|Institution:||University of Lethbridge|
|Keywords:||northern pike; trophic bottleneck; mercury contamination; reservoirs; 0329; 0792; 0768|
|Full text PDF:||http://hdl.handle.net/10133/3664|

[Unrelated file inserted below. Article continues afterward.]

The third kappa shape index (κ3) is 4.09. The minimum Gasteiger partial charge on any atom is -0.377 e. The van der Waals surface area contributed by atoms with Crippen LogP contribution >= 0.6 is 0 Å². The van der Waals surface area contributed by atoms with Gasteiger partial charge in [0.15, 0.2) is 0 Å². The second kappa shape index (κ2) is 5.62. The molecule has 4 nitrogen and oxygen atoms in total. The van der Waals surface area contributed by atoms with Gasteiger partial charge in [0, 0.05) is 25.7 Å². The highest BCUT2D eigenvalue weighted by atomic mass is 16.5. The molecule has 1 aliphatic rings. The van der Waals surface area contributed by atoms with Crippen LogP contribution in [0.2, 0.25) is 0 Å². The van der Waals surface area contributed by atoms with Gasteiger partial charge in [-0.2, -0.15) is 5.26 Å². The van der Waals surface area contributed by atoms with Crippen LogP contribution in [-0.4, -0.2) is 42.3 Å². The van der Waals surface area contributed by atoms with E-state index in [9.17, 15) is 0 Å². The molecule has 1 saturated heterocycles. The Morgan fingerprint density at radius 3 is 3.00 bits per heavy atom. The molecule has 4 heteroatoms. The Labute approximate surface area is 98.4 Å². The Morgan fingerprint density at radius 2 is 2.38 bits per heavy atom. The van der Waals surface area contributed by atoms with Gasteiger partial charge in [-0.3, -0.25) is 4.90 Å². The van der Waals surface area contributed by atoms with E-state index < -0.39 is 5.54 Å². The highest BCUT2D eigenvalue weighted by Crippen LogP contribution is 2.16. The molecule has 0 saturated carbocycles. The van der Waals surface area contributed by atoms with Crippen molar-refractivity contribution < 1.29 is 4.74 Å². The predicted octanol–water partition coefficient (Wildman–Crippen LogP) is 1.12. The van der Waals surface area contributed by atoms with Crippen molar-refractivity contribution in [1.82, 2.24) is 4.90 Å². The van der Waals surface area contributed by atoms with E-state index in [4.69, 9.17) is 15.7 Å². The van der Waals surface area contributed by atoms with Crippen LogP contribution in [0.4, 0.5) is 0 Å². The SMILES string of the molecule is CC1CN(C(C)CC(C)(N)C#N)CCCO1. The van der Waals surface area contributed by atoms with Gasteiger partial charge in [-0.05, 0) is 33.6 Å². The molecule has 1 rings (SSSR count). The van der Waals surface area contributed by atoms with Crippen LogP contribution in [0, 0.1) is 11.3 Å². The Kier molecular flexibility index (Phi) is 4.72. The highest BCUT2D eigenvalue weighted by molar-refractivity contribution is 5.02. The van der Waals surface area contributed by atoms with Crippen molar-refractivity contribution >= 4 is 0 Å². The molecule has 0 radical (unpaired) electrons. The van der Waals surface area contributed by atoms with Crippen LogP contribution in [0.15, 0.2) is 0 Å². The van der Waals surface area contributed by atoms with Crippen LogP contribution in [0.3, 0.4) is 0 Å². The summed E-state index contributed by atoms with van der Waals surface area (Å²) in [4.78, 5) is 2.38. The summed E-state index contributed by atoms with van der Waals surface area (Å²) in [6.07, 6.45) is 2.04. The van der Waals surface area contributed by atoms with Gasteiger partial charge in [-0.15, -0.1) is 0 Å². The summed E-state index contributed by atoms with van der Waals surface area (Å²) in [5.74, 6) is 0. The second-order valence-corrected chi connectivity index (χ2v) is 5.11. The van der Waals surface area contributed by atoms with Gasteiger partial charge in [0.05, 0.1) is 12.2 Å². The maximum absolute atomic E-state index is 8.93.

This project investigated the influence of community structure in reservoirs on trophodynamics, growth and mercury biomagnification in the apex consumer and fisheries target species northern pike (Esox lucius). Where lake whitefish (Coregonus clupeaformis) were abundant in the prey community, pike were found to be piscivorous, consuming predominantly lake whitefish and other large-bodied fish species. Benthivorous feeding behavior was observed in reservoirs without abundant lake whitefish stocks, and amphipods formed the predominant prey consumed by pike. Growth rates of pike were found to be significantly lower under the benthivorous trophic regime. Benthivorous pike had lower mercury concentrations, consistent with lower dietary exposure, than piscivorous pike, but higher biomagnification consistent with low food conversion efficiency and slower growth. A bioenergetics analysis showed elevated feeding rates and activity levels in benthivorous pike on a diet of comparatively low energy density, relative to piscivorous pike, confirming a trophic bottleneck in response to trophic simplification and highlighting the importance of trophic coupling between pelagic resources and apex consumers in reservoirs.